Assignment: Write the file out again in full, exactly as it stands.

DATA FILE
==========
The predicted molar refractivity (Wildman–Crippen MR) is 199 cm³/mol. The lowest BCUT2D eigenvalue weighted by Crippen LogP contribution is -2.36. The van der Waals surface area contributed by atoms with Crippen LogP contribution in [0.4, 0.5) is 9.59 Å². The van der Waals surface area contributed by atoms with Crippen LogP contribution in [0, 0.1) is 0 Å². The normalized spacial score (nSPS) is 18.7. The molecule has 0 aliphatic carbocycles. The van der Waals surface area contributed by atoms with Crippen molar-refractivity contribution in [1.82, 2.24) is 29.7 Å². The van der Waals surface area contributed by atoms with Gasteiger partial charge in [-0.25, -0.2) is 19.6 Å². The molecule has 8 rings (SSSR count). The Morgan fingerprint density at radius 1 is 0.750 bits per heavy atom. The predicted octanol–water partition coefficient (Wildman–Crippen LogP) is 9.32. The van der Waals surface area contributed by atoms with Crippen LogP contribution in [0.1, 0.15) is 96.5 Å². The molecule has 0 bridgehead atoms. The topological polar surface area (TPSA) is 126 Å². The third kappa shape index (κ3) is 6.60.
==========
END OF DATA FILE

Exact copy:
The predicted molar refractivity (Wildman–Crippen MR) is 199 cm³/mol. The lowest BCUT2D eigenvalue weighted by Crippen LogP contribution is -2.36. The van der Waals surface area contributed by atoms with Crippen LogP contribution in [0.4, 0.5) is 9.59 Å². The van der Waals surface area contributed by atoms with Crippen LogP contribution in [0, 0.1) is 0 Å². The normalized spacial score (nSPS) is 18.7. The molecule has 0 aliphatic carbocycles. The van der Waals surface area contributed by atoms with Crippen molar-refractivity contribution in [1.82, 2.24) is 29.7 Å². The van der Waals surface area contributed by atoms with Gasteiger partial charge in [-0.25, -0.2) is 19.6 Å². The molecule has 8 rings (SSSR count). The Morgan fingerprint density at radius 1 is 0.750 bits per heavy atom. The predicted octanol–water partition coefficient (Wildman–Crippen LogP) is 9.32. The van der Waals surface area contributed by atoms with Crippen LogP contribution in [0.1, 0.15) is 96.5 Å². The molecule has 0 bridgehead atoms. The topological polar surface area (TPSA) is 126 Å². The third kappa shape index (κ3) is 6.60.